The area is a part of Tijuca rain forest (see below). Those short of energy or fitness will be glad to hear that it is no longer essential to climb 220 steps to the top of the statue to as elevators now do the job for you.
Try a 20 minute public cog train ride through the forest from Cosme Velho station, or try a VIP train day tour combined with Sugar Loaf if your time in Rio is limited.

• Tijuca National Park
Spread over 32 square kms, this is another global first, the world’s largest urban rainforest, an excellent outdoor playground offering a wide choice of things to do such as hiking, wildlife-watching and hang-gliding (imagine soaring above the skyscrapers and landing on a world-famous beach! ). Tijuca encompasses Corcovado and Christ the Redeemer, Cascatinha Waterfall and the Mayrink Chapel.

Zona Norte (North)

Zona Norte

• Maracanã Stadium, the biggest football stadium in South America. It has a Soccer Museum inside.

• Ilha Fiscal, a pleasant excursion, with a historic castle where ‘the Last Ball of the Empire’ was held just before the country became the Republic. A short boat ride from Espaço Cultural da Marinha. Keep in mind the opening hours may be unreliable.

Zona Oeste

Most of Olympic 2016 will be held in the area. Beaches:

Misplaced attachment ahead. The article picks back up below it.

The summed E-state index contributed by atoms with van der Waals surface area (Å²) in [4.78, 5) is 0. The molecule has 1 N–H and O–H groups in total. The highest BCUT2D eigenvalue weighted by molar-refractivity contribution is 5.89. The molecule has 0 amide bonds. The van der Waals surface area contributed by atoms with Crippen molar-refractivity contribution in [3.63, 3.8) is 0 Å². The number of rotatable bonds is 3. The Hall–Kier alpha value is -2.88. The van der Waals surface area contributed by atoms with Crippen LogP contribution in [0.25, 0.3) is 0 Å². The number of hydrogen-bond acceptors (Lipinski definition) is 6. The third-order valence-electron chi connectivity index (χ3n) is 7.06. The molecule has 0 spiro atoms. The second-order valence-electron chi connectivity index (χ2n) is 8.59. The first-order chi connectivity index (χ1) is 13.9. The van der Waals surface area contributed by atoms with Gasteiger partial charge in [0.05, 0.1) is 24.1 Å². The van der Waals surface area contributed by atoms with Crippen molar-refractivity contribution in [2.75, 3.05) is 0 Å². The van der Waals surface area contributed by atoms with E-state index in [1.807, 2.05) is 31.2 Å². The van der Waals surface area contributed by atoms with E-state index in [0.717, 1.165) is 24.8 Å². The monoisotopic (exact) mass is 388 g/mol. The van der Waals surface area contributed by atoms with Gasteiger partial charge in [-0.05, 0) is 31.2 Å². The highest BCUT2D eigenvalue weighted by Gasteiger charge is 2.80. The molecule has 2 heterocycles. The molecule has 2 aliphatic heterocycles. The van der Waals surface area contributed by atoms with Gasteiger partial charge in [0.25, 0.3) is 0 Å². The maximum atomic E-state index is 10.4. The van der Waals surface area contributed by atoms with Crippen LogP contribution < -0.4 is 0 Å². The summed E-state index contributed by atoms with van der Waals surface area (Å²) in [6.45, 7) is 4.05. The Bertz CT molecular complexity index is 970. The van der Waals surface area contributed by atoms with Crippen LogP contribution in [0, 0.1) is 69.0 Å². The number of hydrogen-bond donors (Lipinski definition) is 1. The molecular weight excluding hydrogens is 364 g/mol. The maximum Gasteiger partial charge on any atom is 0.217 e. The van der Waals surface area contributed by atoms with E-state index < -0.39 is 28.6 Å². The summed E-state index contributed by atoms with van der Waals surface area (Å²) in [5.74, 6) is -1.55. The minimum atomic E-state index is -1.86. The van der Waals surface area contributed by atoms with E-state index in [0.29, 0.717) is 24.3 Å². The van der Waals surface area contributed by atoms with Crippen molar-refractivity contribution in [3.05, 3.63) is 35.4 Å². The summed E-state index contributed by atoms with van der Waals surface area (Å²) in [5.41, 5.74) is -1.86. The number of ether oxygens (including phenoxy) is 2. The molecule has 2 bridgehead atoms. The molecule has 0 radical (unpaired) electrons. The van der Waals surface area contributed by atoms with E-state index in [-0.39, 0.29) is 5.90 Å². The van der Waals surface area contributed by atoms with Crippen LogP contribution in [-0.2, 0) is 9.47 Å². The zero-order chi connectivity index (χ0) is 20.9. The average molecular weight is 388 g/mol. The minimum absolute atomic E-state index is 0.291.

• Prainha Beach, away from the crowds, this is a little gem. A small half-moon shaped beach fringed by trees and rocks, this is a popular surfing spot but is not ideal for young children as the water can be rough at times. It’s 40 minutes by car from the city centre.

• Grumari Beach, if you don’t mind an hour’s drive from the city centre, this is the finest beach in Rio, without much development yet. Nearby is Rio’s only official nudist site of Abricó Beach.

• Pedra da Gávea is a challenging 3-4 hour hill hike to a peak with a breathtaking view. The trail is well-marked though it is recommended not to walk it alone. The mountain has a taking-off spot for hang gliding.

City Beaches

Ipanema Beach, Rio de Janeiro, Brazil

Ipanema Beach.

These are located in the heart of the tourist zone with easy access by public transport. Excellent facilities with lifeguards and plenty of things to do.

• Copacabana Beach is a world-famous beach with vast white sands speckled with colourful people. It is fringed with a 4km long wave pattern, mosaic promenade and backed by a line of useful hotels, restaurants, nightclubs and residential buildings.
The beach often hosts annual FIFA Beach Soccer World Cups and also one of world’s liveliest New Year’s Eve celebrations.
The stretch near the Copacabana Palace Hotel with a rainbow flag is a gay and transvestite sector, near Rua Santa Clara is where ‘futevôlei’ (foot volleyball) players gather, while Leme beach is favoured by older residents and local youngsters.

• Ipanema Beach and Leblon Beach are known for their gorgeous beach-goers so a great place for people-watching. The beaches are in the loveliest neighbourhood and relatively relax and safe. Ipanema tends to attract foreign visitors while locals prefer the less crowded Leblon.